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WELLNESS: Consider detoxing before getting pregnant

GUEST COLUMN When we think of a healthy pregnancy, many things come to mind, including physical activity, healthy eating and stress management. But we often fail to recognize the significance of a healthy lifestyle and diet even prior to conceiving.


When we think of a healthy pregnancy, many things come to mind, including physical activity, healthy eating and stress management.

But we often fail to recognize the significance of a healthy lifestyle and diet even prior to conceiving. If we can reduce our exposure to environmental pollutants now, our future children will have a healthier start to life.

Toxic compounds can pass through the placenta or concentrate in breast milk due to its high fat content. This is because many toxins are fat-soluble and will accumulate in fat tissue. While babies need the fat as nourishment, it is unfortunately an efficient way of exposing them to these toxins. Babies are particularly vulnerable because of their immature organ systems and limited ability to process these compounds.

POP - persistent organic pollutant - is a term used to describe environmental pollutants that are stable, stored in the body in fat tissue and can have negative effects on the hormonal system. POPs include lead, mercury, PCBs and dioxins, to name a few.

We now have evidence through animal studies that this early exposure can have negative effects on child development and even future cancer risk.

One of the most insidious sources of toxins are the foods we eat. A diet study done by the FDA revealed POP contamination in a whopping 155 foods. The pesticide DDT was by far the most common despite the fact that its use has been banned in most countries since the 1970s (by definition, POPs persist in the environment and do not degrade). Other prevalent contaminants were insecticides and pesticides. One of the notable contaminated foods was dairy products, which are often eaten in greater quantities during pregnancy. This is likely due to the fact that animal products are higher on the food chain and, thus, the animal has a greater ability to concentrate the toxins in its fat stores, which are then passed on to the consumer.

In addition to POPs, non-persistent pesticides are also a concern. Studies on a class of pesticides called organophosphates have shown a range of cognitive effects on children exposed to low levels in utero. Some of the observations that have been noted are a lower IQ, decline in motor skills, poor focus and hyperactive behaviour. This type of pesticide is found in chemical products used to control weeds, insects, fungi and rodents. Often the primary exposure to these chemicals is by eating foods that are sprayed with them.

If you're wondering how else you might be exposed to these pollutants, the answer is that they are all around us. Environmental contaminants come from a variety of sources, including solvents, fumes, paint thinners, personal care products, plastics and old building materials. They enter the body through the skin or they are inhaled as fumes. PCBs were used in industrial processes and now end up in our oceans and food supply when they are not disposed of properly. Others are used in the manufacturing of electronics and foam padding in sofas and mattresses. The toxins leach out of these items and settle onto the ground as dust.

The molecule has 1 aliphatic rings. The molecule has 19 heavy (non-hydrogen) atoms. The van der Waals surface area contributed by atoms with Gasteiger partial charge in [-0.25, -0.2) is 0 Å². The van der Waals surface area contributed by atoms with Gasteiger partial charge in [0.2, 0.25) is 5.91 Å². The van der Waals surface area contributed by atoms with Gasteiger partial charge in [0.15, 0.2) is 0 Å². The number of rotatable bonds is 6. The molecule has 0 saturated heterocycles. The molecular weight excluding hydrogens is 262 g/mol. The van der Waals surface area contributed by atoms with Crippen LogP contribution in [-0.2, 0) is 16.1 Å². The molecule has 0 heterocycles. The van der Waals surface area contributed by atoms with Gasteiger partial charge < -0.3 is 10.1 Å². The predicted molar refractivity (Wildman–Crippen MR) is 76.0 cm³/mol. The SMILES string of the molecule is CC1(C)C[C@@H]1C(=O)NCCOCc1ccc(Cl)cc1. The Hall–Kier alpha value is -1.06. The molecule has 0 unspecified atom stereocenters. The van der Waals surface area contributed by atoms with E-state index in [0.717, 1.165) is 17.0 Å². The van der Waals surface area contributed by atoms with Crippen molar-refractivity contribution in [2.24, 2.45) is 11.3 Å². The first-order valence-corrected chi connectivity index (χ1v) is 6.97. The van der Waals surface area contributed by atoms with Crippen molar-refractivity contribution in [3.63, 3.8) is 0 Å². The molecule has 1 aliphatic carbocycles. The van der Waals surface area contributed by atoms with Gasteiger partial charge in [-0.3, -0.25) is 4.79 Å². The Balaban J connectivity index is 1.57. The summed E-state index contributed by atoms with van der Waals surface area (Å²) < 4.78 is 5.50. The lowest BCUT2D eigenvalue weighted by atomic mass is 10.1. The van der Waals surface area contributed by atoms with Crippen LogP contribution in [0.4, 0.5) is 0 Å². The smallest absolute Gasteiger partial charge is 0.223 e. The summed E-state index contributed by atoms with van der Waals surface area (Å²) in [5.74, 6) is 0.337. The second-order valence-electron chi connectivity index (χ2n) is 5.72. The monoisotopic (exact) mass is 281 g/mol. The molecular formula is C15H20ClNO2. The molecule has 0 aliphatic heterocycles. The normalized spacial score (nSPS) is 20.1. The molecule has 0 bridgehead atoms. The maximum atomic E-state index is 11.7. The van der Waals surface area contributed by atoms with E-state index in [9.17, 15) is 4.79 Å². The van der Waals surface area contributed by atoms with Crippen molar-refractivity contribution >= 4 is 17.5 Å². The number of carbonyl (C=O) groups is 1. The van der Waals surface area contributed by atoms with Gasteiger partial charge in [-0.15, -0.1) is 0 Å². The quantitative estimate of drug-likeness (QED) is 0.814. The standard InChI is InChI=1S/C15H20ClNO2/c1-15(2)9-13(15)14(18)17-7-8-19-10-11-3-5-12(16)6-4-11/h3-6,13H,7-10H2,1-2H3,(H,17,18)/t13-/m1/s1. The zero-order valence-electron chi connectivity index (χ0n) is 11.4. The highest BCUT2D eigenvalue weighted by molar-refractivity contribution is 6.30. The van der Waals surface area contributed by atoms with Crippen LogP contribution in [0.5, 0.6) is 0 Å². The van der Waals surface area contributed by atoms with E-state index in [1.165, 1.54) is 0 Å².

It's virtually impossible to completely avoid all toxins but, by educating ourselves, we can reduce our exposure.

Detoxi?cation before conception is the ideal way to reduce exposure to environmental toxins for both mother and child, giving your baby a brighter future. Here are some tips to get you started:


Consume at least five servings of fresh vegetables daily, including at least one serving of dark, leafy greens like kale, spinach, collards or chard. An antioxidant-rich diet will help reduce the oxidative stress caused by certain pesticides.

Try juicing fresh vegetables such as cucumber, celery and carrots. Add in a burst of flavour with ginger, lemon, cilantro or ?at leaf parsley. The liquid phytonutrients are easily absorbed through the digestive tract and into your cells.

Drink plenty of ?ltered water to help ?ush out toxins.

Eat whole foods - those that are minimally processed, such as raw nuts and seeds, fresh produce, oats, quinoa and brown rice. Read labels of any packaged foods you consume so you know what you're putting into your body.

To limit your exposure to environmental toxins:

Avoid animal fats as they are higher on the food chain and appear to be some of the most concentrated sources of POPs. Among the highest ranked foods that were tested are cheese butter and hamburgers.

Avoid using plastic with the #7 recycling symbol, as it often contains BPA.

Avoid BPA-lined canned foods. Use fresh or frozen foods or use cans labelled "BPA free."

Avoid personal care products such as shampoos and lotions with phthalates. Although there are no labelling requirements for phthalates, they are often listed as "fragrance" or "parfum" on the ingredients. "Natural fragrance" or "essential oils" should not contain phthalates.

Use the Environmental Working Group's "Dirty Dozen" list to avoid the 12 most commonly pesticide contaminated produce items. Always wash your produce thoroughly.

- written by Amanda Svendsen, naturopathic physician at Port Moody Naturopathic Health and Wellness, 604-949-0077.